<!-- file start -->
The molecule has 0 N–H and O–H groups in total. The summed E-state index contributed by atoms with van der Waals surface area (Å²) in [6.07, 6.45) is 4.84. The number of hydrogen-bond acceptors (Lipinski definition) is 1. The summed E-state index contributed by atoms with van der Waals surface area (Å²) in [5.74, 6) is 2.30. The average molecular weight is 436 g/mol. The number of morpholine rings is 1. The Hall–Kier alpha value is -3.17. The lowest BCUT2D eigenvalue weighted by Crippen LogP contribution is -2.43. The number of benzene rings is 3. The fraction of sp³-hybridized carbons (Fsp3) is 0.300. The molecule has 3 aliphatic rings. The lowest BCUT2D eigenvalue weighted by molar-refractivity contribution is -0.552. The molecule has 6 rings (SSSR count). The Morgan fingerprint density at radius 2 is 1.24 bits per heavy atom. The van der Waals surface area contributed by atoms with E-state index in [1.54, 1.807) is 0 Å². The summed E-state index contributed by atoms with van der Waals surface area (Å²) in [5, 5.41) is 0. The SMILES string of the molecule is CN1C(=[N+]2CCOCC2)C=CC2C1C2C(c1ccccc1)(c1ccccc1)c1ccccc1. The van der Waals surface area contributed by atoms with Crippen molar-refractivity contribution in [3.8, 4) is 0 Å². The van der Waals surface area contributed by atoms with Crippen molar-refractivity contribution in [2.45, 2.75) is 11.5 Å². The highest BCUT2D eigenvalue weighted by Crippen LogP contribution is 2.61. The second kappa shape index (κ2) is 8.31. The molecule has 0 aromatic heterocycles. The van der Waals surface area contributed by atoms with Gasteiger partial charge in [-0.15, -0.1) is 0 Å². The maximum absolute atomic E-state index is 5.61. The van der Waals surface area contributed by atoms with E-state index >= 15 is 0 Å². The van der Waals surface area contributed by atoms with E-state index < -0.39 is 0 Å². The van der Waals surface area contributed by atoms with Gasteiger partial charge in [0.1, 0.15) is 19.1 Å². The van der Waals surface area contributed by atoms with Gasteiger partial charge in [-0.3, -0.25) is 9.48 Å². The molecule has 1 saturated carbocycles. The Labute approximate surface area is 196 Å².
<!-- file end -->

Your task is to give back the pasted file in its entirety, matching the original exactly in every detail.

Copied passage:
The molecule has 0 N–H and O–H groups in total. The summed E-state index contributed by atoms with van der Waals surface area (Å²) in [6.07, 6.45) is 4.84. The number of hydrogen-bond acceptors (Lipinski definition) is 1. The summed E-state index contributed by atoms with van der Waals surface area (Å²) in [5.74, 6) is 2.30. The average molecular weight is 436 g/mol. The number of morpholine rings is 1. The Hall–Kier alpha value is -3.17. The lowest BCUT2D eigenvalue weighted by Crippen LogP contribution is -2.43. The number of benzene rings is 3. The fraction of sp³-hybridized carbons (Fsp3) is 0.300. The molecule has 3 aliphatic rings. The lowest BCUT2D eigenvalue weighted by molar-refractivity contribution is -0.552. The molecule has 6 rings (SSSR count). The Morgan fingerprint density at radius 2 is 1.24 bits per heavy atom. The van der Waals surface area contributed by atoms with E-state index in [1.54, 1.807) is 0 Å². The summed E-state index contributed by atoms with van der Waals surface area (Å²) in [5, 5.41) is 0. The SMILES string of the molecule is CN1C(=[N+]2CCOCC2)C=CC2C1C2C(c1ccccc1)(c1ccccc1)c1ccccc1. The van der Waals surface area contributed by atoms with Crippen molar-refractivity contribution in [3.8, 4) is 0 Å². The van der Waals surface area contributed by atoms with Crippen molar-refractivity contribution in [2.45, 2.75) is 11.5 Å². The highest BCUT2D eigenvalue weighted by Crippen LogP contribution is 2.61. The second kappa shape index (κ2) is 8.31. The molecule has 0 aromatic heterocycles. The van der Waals surface area contributed by atoms with Gasteiger partial charge in [-0.15, -0.1) is 0 Å². The maximum absolute atomic E-state index is 5.61. The van der Waals surface area contributed by atoms with E-state index >= 15 is 0 Å². The van der Waals surface area contributed by atoms with E-state index < -0.39 is 0 Å². The van der Waals surface area contributed by atoms with Gasteiger partial charge in [0.1, 0.15) is 19.1 Å². The van der Waals surface area contributed by atoms with Gasteiger partial charge in [-0.3, -0.25) is 9.48 Å². The molecule has 1 saturated carbocycles. The Labute approximate surface area is 196 Å².